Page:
The flow of political donations in Ontario

Posted on October 5, 2011 in Governance Policy Context

Source: — Authors: – news/graphic
Oct 5, 2011.    Tamsin McMahon

Unlike the federal government and some provincial governments, Ontario has not banned corporations or unions from donating to political parties. The province allows donors to give up to $9,300 to a party each year, well above the federal limit of $1,100 for individual donations. Companies can exceed the provincial contribution limits by donating through subsidiaries that are legally separate from their parent company, while unions can rack up significant spending by donating through their local bargaining units. Of the more than $14-million that Ontario’s three main parties have collected in pre-campaign donations of at least $100 this year alone, nearly $9-million came from corporations and unions. Here, the National Post’s Tamsin McMahon analyzes some of the biggest spenders:


Parties by the numbers
Despite two back-to-back majority governments, the Liberals trail the Conservatives in pre-campaign donations for 2011, collecting about $6-million to the Tories’ $7-million. The NDP had raised about $1.4-million before the start of the election on Sept. 7. Construction firms were the most generous donors, donating $1.5-million, with slightly more going to the Conservatives than the Liberals and just $29,000 to the NDP. Real Estate developers handed out more than $700,000, with most of it going to the Conservatives and just $215,000 to the Liberals. Banks, insurance companies and financial firms were also more generous when it came to the Tories, donating $500,000 compared with $285,000 to the Liberals. Health-care companies, including pharmacies and long-term care facilities and energy producers handed out their money equally to the two main parties. Green-energy firms favoured the Liberals, although nearly $100,000 of their $250,000 in donations went to the Conservatives.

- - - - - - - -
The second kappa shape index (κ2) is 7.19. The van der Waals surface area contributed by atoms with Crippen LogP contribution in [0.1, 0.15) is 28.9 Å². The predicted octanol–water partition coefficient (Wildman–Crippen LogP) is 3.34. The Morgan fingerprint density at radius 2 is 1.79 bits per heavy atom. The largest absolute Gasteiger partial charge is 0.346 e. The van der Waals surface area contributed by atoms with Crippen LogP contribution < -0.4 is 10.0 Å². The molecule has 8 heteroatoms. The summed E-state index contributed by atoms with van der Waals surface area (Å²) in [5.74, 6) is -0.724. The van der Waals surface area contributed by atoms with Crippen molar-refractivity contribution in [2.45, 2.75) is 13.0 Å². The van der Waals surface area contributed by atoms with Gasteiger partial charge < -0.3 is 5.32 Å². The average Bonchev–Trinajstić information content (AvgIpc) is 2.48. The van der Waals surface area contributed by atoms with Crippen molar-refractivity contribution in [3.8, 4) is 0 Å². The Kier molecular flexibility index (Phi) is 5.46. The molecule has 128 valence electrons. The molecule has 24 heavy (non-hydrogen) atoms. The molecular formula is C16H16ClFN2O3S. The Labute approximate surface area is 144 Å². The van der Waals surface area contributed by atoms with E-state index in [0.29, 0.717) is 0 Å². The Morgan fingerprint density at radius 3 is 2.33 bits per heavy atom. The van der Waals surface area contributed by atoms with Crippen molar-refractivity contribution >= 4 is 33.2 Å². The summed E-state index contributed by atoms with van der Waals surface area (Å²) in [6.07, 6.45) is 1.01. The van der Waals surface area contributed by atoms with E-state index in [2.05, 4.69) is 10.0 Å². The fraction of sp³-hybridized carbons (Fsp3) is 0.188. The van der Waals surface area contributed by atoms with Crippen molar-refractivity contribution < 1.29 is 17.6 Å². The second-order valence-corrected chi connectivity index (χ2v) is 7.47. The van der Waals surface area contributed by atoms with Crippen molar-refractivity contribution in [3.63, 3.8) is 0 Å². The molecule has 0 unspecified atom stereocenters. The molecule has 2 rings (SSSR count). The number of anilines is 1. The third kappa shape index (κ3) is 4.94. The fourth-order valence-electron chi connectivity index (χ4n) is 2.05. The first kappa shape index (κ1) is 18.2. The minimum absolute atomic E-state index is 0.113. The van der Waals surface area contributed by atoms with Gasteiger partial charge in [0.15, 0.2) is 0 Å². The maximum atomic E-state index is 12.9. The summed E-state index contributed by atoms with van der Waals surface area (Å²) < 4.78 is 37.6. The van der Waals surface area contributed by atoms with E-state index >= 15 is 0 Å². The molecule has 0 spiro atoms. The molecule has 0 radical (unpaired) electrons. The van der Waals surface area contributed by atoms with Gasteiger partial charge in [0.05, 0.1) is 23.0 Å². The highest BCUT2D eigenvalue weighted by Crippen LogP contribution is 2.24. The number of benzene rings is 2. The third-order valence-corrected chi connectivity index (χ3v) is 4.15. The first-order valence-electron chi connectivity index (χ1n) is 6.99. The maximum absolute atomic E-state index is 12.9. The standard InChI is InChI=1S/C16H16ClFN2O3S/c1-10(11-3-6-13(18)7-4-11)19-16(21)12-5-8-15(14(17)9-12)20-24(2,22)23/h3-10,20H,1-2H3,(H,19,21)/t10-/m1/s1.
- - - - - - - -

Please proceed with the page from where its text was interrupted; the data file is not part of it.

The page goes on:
Top donors:

Research in Motion and its executives
The Waterloo company might be taking a hit in the competitive smartphone and tablet market, but that didn’t stop the BlackBerry makers from being among the most generous donors when it comes to politics. The company and its two top executives donated a combined $55,000 to political parties, much of it to the Liberals. Research In Motion itself is listed as having donated $9,300 to the Conservatives and $9,500 to the Liberals, while founder Mike Lazaridis and his wife, Ophelia Tong, donated a combined $18,600; just $500 went to the Conservatives and the rest to the Liberals. RIM co-CEO Jim Balsillie and wife Heidi together gave $18,600 to the Liberals.

Triple M Metal and its directors
The Brampton-based metal recycler, which also has business interests in real estate and construction, has given $48,000 to political parties this year, with most of it going to the Liberals. Directors Michele and Antonio Giampaolo have donated a combined $12,800 to the Liberals in 2011, while Triple M’s related businesses, which include an aluminum remelt company and a steel processor, have donated another $35,000. Of that, $9,300 went to the Conservatives and the rest to the Liberals. The government slapped the company with $250,000 in fines over the past two years for workplace safety and environmental violations.